From the Spanish verb juntar, "to join," the title of Phish's first true studio album, although tapes from pre-Junta days exist. I've heard fans say that you should listen to this one first, to understand their roots, and I've heard other phans say that you should buy it, leave it on the shelf until you've heard A Picture of Nectar and been to a live show to understand what their original intent for the band was. Either way, it's an interesting time capsule. There aren't very many bands who have enjoyed Phish's longevity, and you'd never know that this was the same band that put together Farmhouse, Rift, and Hoist.

Disc 1

Junta's first disc demonstrates Phish's proclivity to jam--there are no songs under three minutes, and four of the eight songs break the nine-minute mark! The lyrics are vintage Phish, which is to say, juvenile but catchy. They're full of beautifully-written gibberish, jabberwocky, and half-sense that captures the playful mood of the songs perfectly--the best example of this is their song Golgi Apparatus, which is musically amazing... the lyrics were written by Trey Anastasio and his pal Tom Marshal in 8th grade. Having said my piece about the lyrics (don't listen to this Phish album if you're looking for a jam-band with deep literate references like Rush!!), I'll move on to the reason everyone listens to this gem: the music.

Fee and Esther are fairy tales set to music that follows the story: cheery, upbeat and Caribbean for Fee; toe-tapping and terrifying for Esther. You Enjoy Myself, Foam, David Bowie, and Dinner and a Movie are all long, intricate grooves with many different sections, arranged, rehearsed, and "bolted down" to an agreed-upon length for the studio, but usually jammed in concert. Each track has so many themes running throughout, so many minor moods, almost musical paragraphs, that it's very tough to identify a song by its title just from hearing part of one instrumental section. Most pieces dance around several time signatures and feature solos by more than one group member. And then there's The Divided Sky.

I've got a special place in my heart for it--not only does it come from Gamehendge, but it has only six words. It's a remarkable piece of songwriting, and at almost twelve minutes, never gets dull. There are at least 3 teaser endings, showing off Phish's concert technique of tension and release, where you expect the song to end with a bang and then... back to a mild jam that builds up while you're not paying attention... and then down again. The constant mastery of the song's pacing and intensity, along with their sense of togetherness is that ineffable "it" that you try to explain to your friends who don't listen to Phish, and who can't get past the lyrics. The Divided Sky is a canonical example of what Phish are all about. Oh, and it uses the word rhombus in the liner notes. Rhombus is such a cool word.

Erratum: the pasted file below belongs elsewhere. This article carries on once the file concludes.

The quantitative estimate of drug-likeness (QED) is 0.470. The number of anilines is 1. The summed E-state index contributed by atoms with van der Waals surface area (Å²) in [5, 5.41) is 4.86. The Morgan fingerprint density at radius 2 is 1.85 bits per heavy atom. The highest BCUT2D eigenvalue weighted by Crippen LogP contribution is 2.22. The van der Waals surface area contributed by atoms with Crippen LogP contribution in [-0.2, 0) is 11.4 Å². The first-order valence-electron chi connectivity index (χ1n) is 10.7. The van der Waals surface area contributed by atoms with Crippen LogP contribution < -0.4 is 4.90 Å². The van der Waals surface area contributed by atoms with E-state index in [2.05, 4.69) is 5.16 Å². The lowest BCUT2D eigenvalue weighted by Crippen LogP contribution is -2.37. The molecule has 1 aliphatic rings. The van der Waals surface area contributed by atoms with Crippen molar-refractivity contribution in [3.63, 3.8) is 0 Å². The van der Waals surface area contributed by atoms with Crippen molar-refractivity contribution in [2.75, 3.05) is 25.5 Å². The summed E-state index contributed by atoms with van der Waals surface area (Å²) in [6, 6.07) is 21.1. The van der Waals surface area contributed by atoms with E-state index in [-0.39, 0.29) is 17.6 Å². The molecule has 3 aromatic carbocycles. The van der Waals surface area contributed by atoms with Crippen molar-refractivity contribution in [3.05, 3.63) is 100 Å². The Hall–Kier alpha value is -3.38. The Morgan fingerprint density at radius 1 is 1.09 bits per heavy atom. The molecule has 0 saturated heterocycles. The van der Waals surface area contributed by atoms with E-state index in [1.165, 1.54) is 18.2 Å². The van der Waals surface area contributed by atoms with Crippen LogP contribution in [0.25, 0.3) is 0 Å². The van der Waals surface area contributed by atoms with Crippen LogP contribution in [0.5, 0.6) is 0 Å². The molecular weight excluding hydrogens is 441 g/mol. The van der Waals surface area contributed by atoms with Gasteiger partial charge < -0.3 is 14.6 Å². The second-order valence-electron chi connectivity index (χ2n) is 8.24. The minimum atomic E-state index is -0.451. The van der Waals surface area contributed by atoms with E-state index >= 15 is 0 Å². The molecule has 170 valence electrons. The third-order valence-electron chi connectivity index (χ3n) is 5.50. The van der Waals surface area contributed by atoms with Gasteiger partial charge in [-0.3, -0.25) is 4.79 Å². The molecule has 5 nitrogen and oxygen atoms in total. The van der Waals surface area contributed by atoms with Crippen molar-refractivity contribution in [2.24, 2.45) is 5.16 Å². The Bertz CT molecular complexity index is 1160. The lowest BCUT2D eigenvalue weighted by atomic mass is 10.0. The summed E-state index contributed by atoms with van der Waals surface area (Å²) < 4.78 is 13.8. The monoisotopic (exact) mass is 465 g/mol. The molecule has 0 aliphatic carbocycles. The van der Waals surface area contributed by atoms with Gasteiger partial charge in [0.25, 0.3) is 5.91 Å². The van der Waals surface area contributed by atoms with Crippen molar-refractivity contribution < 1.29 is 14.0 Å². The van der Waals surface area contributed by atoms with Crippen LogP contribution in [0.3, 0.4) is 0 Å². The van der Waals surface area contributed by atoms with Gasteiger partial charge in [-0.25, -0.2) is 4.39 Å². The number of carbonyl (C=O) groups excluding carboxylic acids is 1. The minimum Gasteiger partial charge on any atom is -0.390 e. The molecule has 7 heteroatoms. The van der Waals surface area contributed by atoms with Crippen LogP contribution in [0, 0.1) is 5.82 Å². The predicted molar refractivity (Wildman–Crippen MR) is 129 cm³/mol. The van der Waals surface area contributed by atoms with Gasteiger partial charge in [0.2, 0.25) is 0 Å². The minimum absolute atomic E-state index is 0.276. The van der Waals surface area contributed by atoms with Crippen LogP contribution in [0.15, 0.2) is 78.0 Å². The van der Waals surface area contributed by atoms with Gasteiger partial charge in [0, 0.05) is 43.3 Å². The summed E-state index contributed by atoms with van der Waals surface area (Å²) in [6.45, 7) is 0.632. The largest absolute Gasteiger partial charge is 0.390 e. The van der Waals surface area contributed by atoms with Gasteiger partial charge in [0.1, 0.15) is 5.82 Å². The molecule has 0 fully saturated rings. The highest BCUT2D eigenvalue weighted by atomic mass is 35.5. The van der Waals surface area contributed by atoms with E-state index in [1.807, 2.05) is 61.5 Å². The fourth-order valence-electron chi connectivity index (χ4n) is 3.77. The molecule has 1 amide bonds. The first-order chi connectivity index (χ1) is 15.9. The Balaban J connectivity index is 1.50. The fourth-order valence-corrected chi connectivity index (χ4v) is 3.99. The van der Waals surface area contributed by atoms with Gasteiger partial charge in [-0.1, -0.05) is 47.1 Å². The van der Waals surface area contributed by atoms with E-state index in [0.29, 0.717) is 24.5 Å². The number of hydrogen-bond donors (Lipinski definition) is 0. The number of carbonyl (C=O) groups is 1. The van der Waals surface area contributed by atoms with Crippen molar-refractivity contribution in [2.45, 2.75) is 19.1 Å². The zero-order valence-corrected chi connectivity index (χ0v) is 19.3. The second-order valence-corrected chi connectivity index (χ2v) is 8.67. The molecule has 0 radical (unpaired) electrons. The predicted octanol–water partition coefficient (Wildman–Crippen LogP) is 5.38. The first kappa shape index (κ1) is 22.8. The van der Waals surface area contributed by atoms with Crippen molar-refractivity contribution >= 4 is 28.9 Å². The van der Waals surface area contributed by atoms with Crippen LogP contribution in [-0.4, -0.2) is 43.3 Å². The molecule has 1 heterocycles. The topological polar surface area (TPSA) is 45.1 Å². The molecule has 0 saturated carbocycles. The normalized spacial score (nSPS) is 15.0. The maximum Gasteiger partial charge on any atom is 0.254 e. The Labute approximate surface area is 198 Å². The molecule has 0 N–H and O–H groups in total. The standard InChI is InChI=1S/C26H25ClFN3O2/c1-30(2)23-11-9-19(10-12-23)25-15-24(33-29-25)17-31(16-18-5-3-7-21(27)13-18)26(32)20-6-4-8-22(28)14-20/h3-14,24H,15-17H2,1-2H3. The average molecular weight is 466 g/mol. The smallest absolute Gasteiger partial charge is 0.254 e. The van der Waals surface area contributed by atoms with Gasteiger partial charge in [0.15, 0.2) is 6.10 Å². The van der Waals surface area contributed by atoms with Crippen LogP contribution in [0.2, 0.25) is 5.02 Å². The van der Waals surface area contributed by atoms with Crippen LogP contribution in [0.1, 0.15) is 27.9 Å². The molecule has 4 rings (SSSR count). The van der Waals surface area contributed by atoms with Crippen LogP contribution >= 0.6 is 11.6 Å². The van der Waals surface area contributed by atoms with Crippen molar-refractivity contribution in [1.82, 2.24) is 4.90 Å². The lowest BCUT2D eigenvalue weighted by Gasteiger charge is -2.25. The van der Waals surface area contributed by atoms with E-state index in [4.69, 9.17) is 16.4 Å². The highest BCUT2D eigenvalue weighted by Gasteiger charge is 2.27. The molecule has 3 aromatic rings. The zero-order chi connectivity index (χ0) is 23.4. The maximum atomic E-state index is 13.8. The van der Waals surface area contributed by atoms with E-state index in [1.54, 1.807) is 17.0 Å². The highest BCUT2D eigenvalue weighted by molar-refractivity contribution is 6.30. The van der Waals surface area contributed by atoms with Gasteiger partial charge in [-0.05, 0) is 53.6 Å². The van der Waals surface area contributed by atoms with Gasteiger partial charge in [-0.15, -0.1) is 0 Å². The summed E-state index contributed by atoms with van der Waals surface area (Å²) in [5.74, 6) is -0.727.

On shuffle, repeat all, or just listening to a single track--stoned or straightedge--this album is fine background music for a quiet cocktail party, a night of cards, chess, backgammon, noding... or for staring at the stereo and listening to every instant of all of the music, and hearing Phish play junta--together.

  1. Fee
  2. You Enjoy Myself
  3. Esther
  4. Golgi Apparatus
  5. Foam
  6. Dinner and a Movie
  7. The Divided Sky
  8. David Bowie

Disc 2

More of the same, but with wildly varying quality. There are moments of brilliance that equal and exceed their togetherness on Disc 1, but there are moments of sheer crapulence and immaturity where you have to wonder about quality control. My initial sense was that they tried to capture what a live show was like with some of the live cuts... but then took cuts from a bad performance.

I'll get this out of the way: the last half of Junta II, taken in context of what they're capable of, sucks. Union Federal is a 25 minute Oh Kee Pah Ceremony where Phish manage to put together a coherent instrumental, but get lost in the noodling after about 8 minutes, and don't come back down for the rest of the album. The tracks before it, and the long transition from atonal to groovy are great--in fact, they're the last Phish I listen to on this disc--but the wanderlust should've been edited out. That's why it's a studio album! Onward, though: I have never heard a live version of Sanity and Icculus that I liked less than the unprofessional, slapdash efforts on Junta. I'm sorry if those are your favorite tracks--the silliness and humor of hearing them once is great, but it kills me to hear a band that can play The Divided Sky stooping to Sanity. Icculus is about tension and release, and I recognize it--but they've done it better live so many times that this version shouldn't even count as an attempt.

Now, on to the good: Fluffhead & Fluff's Travels are not two songs; they're a single, massive counterweight to Union Federal and a reminder that this band has skill with their instruments and as a coherent musical entity. The gently strummed and picked acoustic guitars, the mellow piano work, and the crescendo to the fireworks at the end... all brilliantly done. Fluffhead is a wonderful pair of tunes, all 15 minutes of them.

Contact is the last track before Union Federal, and makes a great addition to any mix tape you're working on for a road trip, especially to lighten the mood. Kids will sing it and love the repetition and silly lyrics. Your significant other will sing it and give you that look during the lovey-dovey verse. You'll sing along because you want to, and because driving with Phish on the stereo is a good thing.

Junta's second disc is a disappointment, but there are treasures to be found in the first three tracks, and you get it free with the first disc, which is worth the $25 you'll pay for it.

  1. Fluffhead ->
  2. Fluff's Travels
  3. Contact
  4. Union Federal ->
  5. Sanity ->
  6. Icculus

On to their next album, Lawn Boy!
...or, their most recent album: Farmhouse.